Factors Associated With In-Hospital Outcomes of Traumatic Spinal Cord Injury

10-Year Analysis of the US National Inpatient Sample

Feng Gao, MD, PhD; Hongyu Chu, MM; Liang Chen, MD; Liangjie Du, MD; Mingliang Yang, MD; Jun Li, MD; Degang Yang, MD; Hong Zhang, MD; Jianjun Li, MD; Chetwyn Chan, BSc, MSc, PhD


J Am Acad Orthop Surg. 2020;28(17):707-716. 

In This Article

Abstract and Introduction


Introduction: Traumatic spinal cord injury (SCI) is a life-altering event. Motor vehicle accidents and falls are common causes of traumatic SCI, and SCI outcomes may be affected by patients' ages and injury sites. This study aimed to investigate the factors associated with unfavorable in-hospital outcomes, focusing on the impact of patients' ages and SCI lesion sites.

Methods: Data of 25,988 patients hospitalized with traumatic SCI in the US National Inpatient Sample (NIS) database from 2005 to 2014 were extracted and analyzed. Univariate and multivariate logistic regression analyses were performed to determine the factors associated with SCI outcomes, including in-hospital deaths, adverse discharge, and prolonged hospital stays.

Results: Multivariate analysis revealed that the oldest ages (>65 years) were significantly associated with increased in-hospital mortality compared with the youngest ages at all lesion sites (cervical, odds ratio [OR]: 5.474, 95% confidence interval [CI]: 4.465 to 6.709; thoracic, OR: 5.940, 95% CI: 3.881 to 9.091; and lumbosacral, OR: 6.254, 95% CI: 2.920 to 13.394). Older ages were also significantly associated with increased adverse outcomes at all sites (cervical, OR: 2.460, 95% CI: 2.180 to 2.777; thoracic, OR: 2.347, 95% CI: 1.900 to 2.900; and lumbosacral, OR: 2.743, 95% CI: 2.133 to 3.527). Intermediate ages (35 to 64) were also significantly associated with increased in-hospital death and adverse discharge at cervical and thoracic SCIs, but not at lumbosacral sites.

Discussion: For hospitalized patients with traumatic SCI, older age independently predicts worse in-hospital outcomes, with greatest effects seen in patients aged 65 years and older. Study findings suggest that extra vigilance and targeted management strategies are warranted in managing SCI patients aged 65 years and older during hospitalization.


Traumatic spinal cord injury (SCI) is a life-altering event. The motor, sensory, and autonomic systems may be adversely affected, and deficits can be permanent. Besides creating a burden for the patient and family members, the societal financial ramifications of traumatic SCI can be substantial.[1,2] Studies of patients with traumatic SCI have often used instruments by which to assess patients' quality of life, finding that the transition from being able to walk to having to use a wheelchair for mobility has a particularly adverse effect on one's quality of life, including increased levels of depression.[3,4] In addition, SCI is associated with elevated mortality rates. A Bangladesh study that investigated the survival of patients with SCI found that the 2-year survival rate was 87% for all patients, but the rate for patients who had to use a wheelchair was significantly lower (81%).[5] A study carried out in the United States, in which the data were obtained from the National Inpatient Sample (NIS) database for the years 1993 to 2012, also found that about 20% of patients died during the past 2 years of the study, 2010 to 2012.[6]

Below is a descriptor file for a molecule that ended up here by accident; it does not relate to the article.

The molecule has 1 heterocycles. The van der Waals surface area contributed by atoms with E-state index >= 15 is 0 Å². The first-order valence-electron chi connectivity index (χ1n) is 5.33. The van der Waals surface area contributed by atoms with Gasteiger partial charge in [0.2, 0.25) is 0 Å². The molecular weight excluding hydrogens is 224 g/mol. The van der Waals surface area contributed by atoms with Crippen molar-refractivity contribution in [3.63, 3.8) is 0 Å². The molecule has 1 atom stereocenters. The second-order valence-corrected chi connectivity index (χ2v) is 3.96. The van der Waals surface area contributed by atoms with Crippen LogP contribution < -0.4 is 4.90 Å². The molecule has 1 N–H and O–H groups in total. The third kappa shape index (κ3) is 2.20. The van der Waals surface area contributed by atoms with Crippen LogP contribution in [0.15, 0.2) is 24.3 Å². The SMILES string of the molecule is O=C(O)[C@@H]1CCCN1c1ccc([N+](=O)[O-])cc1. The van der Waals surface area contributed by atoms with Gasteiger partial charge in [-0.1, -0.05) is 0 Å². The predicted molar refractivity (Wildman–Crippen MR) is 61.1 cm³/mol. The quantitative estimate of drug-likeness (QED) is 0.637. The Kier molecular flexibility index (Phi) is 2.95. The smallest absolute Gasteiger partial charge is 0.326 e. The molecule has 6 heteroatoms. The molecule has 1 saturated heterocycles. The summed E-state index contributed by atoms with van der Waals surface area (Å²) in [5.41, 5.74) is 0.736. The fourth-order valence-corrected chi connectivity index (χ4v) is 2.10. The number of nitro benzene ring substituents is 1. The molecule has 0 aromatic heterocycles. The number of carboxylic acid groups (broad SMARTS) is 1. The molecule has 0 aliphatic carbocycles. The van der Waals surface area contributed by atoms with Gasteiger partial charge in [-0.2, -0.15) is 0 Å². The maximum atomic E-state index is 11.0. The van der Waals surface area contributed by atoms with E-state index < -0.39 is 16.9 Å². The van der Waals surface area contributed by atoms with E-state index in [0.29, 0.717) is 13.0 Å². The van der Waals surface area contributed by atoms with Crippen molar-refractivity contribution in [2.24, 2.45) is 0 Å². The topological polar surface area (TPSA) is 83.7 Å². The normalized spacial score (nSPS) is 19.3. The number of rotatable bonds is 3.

The International Standards for Neurological and Functional Classification of SCI is used to describe the level and extent of injury based on systematic examinations of motor and sensory neurological functions.[7,8] SCIs can be traumatic or nontraumatic. Since 2005, the most common traumatic SCI causes have been motor vehicle accidents (39.2%); falls (28.3%); violence, primarily gunshot wounds (14.6%); and sports (8.0%).[9] Emerging evidence, however, from longitudinal studies in Scotland and China suggests that an important shift has occurred in the most common causes of SCI over time.[2,10] SCIs from a penetrating injury tend to be worse than those from blunt-force injuries.[11,12] Nontraumatic SCIs are also common. Ankylosing spondylitis and other inflammatory diseases can lead to spinal fractures.[13,14] Other nontraumatic causes include autoimmune, infectious, neoplastic, vascular, and hereditary degenerative diseases.[15,16] Postmenopausal women aged older than 45 years who are diagnosed with osteoporosis are also at risk of vertebral fractures.[17]

Age has been found to affect the characteristics and outcomes of traumatic SCI. Traumatic SCIs from motor vehicle accidents are more common in younger patients, whereas older patients are more likely to have traumatic SCIs after accidental falls.[18] In addition, older patients have an increased risk for complications associated with care and an increased risk of mortality during hospitalization.[1,19]

Following the context of previous studies, this study aimed to investigate the clinical characteristics of traumatic SCI among different ages, factors associated with unfavorable in-hospital outcomes after traumatic SCI, and the impact of patients' ages on outcomes among given SCI sites.